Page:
Increase Revenue with Modern Continuing Education Software
How using modern eCommerce principles drives revenue in Continuing Education
Year after year, organizations like AAC&U (American Association of Colleges and Universities) and NACE (the National Association of Colleges and Employers) survey employers to learn what skills they seek in college graduates. Year after year, the results are nearly identical. Regardless of major, employers want skills that cut across majors. These include written and oral communication, teamwork, creativity, problem solving, critical thinking, and the ability to apply knowledge in real-world settings—the capabilities that are sometimes dismissively called “soft” skills. The term downplays their importance: They are fundamental competencies required for both academic and workplace success, which is why they are increasingly called “power skills.”
Critical as power skills are to employers, however, most college graduates leave school without them. In the most recent AAC&U survey, for example, employers described only 37 percent of recent college graduates as well prepared to work in teams; 30 percent to exercise ethical decision making; 23 percent to apply knowledge to real-world problems.
Results like these raise the question: If power skills are so important in the workplace, why don’t colleges and universities do a better job of developing students who have them?
A cynical answer is that schools don’t know—or worse, don’t care—what employers actually want. It is true that there is a vast disconnect between the two perspectives. In the 2017 Inside Higher Ed survey of Chief Academic Officers, virtually all respondents said that their institutions were “very effective” or “somewhat effective” in preparing students for the world of work. Yet their confidence is belied by the perspective of those actually hiring graduates for the world of work.
Perhaps there is a different reason why so many students leave college without the power skills required for workforce readiness. These competencies are not assessed, despite the fact virtually every school includes them in its institutional outcomes and aims to develop them through General Education courses.
Why aren’t they assessed? One reason is that no one owns them, precisely because they are institutional rather than departmental. And at most schools the power to assess remains chiefly within departments. But faculty are inherently content- rather than skill-driven. They are, understandably, focused on their discipline, not crosscutting competencies, regardless of whether their discipline is Art History or Business. Their view of assessment tends to be that first you teach the content, then you determine how much of the content students actually learned. This approach necessarily leads to a worldview in which students’ ability to apply the content is always secondary.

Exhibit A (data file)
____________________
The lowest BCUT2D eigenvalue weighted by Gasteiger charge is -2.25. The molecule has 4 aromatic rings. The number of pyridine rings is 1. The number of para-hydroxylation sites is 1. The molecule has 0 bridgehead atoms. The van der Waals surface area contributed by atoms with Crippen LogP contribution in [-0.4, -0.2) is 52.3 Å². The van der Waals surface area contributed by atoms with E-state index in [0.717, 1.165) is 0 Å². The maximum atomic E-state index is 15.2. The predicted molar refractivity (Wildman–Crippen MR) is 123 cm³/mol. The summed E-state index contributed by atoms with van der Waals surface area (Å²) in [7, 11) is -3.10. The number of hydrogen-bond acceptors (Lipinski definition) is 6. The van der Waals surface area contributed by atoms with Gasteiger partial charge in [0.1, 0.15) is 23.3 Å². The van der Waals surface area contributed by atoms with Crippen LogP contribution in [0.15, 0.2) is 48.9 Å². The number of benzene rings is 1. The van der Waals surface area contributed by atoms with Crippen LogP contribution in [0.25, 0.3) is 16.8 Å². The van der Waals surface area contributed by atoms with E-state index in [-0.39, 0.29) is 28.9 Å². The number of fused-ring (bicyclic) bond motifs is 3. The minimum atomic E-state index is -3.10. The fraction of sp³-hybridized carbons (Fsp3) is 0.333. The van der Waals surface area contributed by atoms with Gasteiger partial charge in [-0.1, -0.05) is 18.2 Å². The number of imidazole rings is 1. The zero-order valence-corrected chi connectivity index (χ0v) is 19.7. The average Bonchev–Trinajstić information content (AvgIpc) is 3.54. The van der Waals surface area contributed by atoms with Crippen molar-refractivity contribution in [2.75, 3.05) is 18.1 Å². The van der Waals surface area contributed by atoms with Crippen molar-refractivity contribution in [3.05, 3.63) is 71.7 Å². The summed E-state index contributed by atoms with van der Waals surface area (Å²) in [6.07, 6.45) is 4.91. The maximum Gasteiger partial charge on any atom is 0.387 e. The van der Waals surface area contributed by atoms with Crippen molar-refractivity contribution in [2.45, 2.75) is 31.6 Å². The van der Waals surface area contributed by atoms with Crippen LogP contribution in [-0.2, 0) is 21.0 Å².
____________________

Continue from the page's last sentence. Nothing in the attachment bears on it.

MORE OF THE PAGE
This content-centricity leads in turn to a limited view of assessment. Even if you have students work in teams, for example, it is difficult to assess teamwork when you think of assessment as testing of content. Even communication skills, surely a bedrock of liberal arts education, are often seen as “not my job” by professors outside English and rhetoric departments.
Furthermore, many academics consider the needs of industry to be irrelevant, even antithetical, to the aims of higher education. I recently heard an argument between an employer and the provost of a liberal arts college. It exemplifies the perceived dichotomy between workforce relevance and higher education. The employer said he was desperate to hire people who could think critically and write effectively. The provost replied that higher education was not vocational school. When I looked up his college on the web, however, I found that its institutional outcomes included the claims that graduates of the school would be able to communicate orally and in writing and as well as demonstrate critical thinking. Of course, we don’t know whether these claims are true. Like many institutions, the college does not assess its institutional outcomes.